Lauren Scruggs Walking, Talking After Plane Propeller Accident

Fashion blogger, model learning extent of injuries

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    NEWSLETTERS

    Just days after accidentally walking into a small-engine plane propeller, the family of fashion blogger and model Lauren Scruggs say she is making a remarkable recovery.

    "She's got her spunk back, her personality," said Scrugg's father, Jeff Scruggs.

    Family members said Scruggs, 23, was going to say goodbye to the pilot when she accidentally walked into a moving propeller. Scruggs lost her left hand in the accident, sustained a brain injury and is at risk of losing her left eye.

    "She's able to raise both eyebrows," Jeff Scruggs said. "That doesn't sound like a big deal -- but they were worried about the nerve on one side -- but she's able to do that."

    Recovery Ahead for Lauren Scruggs

    [DFW] Recovery Ahead for Lauren Scruggs
    Lauren Scruggs continues to improve.

    On Wednesday, she took her first steps since the accident, said her mother, Cheryl Scruggs.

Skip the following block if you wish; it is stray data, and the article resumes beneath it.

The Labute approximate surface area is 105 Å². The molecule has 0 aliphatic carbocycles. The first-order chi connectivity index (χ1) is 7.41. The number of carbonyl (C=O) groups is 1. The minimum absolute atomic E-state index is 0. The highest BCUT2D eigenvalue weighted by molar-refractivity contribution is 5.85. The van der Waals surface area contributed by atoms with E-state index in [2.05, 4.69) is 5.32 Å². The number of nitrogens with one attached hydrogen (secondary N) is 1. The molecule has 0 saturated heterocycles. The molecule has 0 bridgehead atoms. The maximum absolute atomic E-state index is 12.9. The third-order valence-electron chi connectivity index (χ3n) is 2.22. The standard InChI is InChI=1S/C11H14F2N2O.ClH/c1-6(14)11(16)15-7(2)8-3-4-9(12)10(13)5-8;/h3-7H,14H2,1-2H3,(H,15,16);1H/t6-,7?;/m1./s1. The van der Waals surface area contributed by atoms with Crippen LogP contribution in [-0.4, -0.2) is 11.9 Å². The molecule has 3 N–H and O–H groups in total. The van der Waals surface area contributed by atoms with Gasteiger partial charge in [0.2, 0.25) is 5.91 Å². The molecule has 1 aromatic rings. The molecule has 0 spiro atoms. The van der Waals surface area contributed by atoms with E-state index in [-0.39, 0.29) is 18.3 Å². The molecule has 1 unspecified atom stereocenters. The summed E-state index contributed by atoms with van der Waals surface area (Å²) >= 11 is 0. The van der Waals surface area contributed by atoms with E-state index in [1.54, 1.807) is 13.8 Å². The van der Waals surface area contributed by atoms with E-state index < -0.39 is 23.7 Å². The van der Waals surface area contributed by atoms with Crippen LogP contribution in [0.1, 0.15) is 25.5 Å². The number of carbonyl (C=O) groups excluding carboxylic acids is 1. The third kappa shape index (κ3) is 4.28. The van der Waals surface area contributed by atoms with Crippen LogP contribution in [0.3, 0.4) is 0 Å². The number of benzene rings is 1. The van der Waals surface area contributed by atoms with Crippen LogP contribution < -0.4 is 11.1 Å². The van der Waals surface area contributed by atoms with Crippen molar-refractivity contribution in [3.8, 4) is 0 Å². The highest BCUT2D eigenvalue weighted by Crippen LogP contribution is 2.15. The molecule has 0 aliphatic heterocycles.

"They came in yesterday and brought her out into the hallway, and she walked," she said.

    "We didn't know she was counting, but they got about 30 steps out, and they turned her around and she said, '30.' And we're thinking, 'What does that mean?' And she said, 'I walked 30 steps.'"

    In a news conference Thursday, Scruggs' parents said their daughter doesn't remember the accident.

    "She understands it was a bad accident, but she doesn't really know," Cheryl Scruggs said. "She can't remember any detail."

    Both parents said their daughter is now aware of the extent of her injuries and is learning to move forward without her left hand.

    On Thursday, she saw her reflection in the mirror for the first time.

    "She looked and said, 'That's not bad,' so that was encouraging," Cheryl Scruggs said.

    Scruggs' parents said there isn't a timetable for their daughter's recovery. But given what happened, they're not asking for one -- they're simply grateful their daughter is alive.

    "She shouldn't be alive today," Cheryl Scruggs said. "God saved her from it, and that's just a really big deal. She shouldn't really be alive. So we feel blessed in that. ... We're lucky to have her. I mean, we really are."